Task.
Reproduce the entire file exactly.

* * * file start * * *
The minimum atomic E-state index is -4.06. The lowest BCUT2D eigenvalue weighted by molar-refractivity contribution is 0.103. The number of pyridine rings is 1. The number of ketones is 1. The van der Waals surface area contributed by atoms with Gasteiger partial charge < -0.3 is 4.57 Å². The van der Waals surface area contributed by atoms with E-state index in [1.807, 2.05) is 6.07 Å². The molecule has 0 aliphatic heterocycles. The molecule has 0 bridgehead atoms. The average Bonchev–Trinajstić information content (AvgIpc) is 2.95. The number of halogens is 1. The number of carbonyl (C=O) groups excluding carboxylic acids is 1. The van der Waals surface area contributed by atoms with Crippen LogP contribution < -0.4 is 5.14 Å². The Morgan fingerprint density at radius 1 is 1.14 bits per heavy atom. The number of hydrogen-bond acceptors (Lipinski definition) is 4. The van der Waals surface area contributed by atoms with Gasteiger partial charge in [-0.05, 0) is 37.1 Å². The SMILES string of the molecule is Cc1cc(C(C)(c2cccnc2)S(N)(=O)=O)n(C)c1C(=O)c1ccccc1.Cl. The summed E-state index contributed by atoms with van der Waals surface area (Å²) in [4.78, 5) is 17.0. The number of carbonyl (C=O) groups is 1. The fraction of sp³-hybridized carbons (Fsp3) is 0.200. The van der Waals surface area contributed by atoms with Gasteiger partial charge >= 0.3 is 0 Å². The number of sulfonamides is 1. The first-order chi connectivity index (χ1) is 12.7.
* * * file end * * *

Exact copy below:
The minimum atomic E-state index is -4.06. The lowest BCUT2D eigenvalue weighted by molar-refractivity contribution is 0.103. The number of pyridine rings is 1. The number of ketones is 1. The van der Waals surface area contributed by atoms with Gasteiger partial charge < -0.3 is 4.57 Å². The van der Waals surface area contributed by atoms with E-state index in [1.807, 2.05) is 6.07 Å². The molecule has 0 aliphatic heterocycles. The molecule has 0 bridgehead atoms. The average Bonchev–Trinajstić information content (AvgIpc) is 2.95. The number of halogens is 1. The number of carbonyl (C=O) groups excluding carboxylic acids is 1. The van der Waals surface area contributed by atoms with Crippen LogP contribution < -0.4 is 5.14 Å². The Morgan fingerprint density at radius 1 is 1.14 bits per heavy atom. The number of hydrogen-bond acceptors (Lipinski definition) is 4. The van der Waals surface area contributed by atoms with Gasteiger partial charge in [-0.05, 0) is 37.1 Å². The SMILES string of the molecule is Cc1cc(C(C)(c2cccnc2)S(N)(=O)=O)n(C)c1C(=O)c1ccccc1.Cl. The summed E-state index contributed by atoms with van der Waals surface area (Å²) in [4.78, 5) is 17.0. The number of carbonyl (C=O) groups is 1. The fraction of sp³-hybridized carbons (Fsp3) is 0.200. The van der Waals surface area contributed by atoms with Gasteiger partial charge >= 0.3 is 0 Å². The number of sulfonamides is 1. The first-order chi connectivity index (χ1) is 12.7.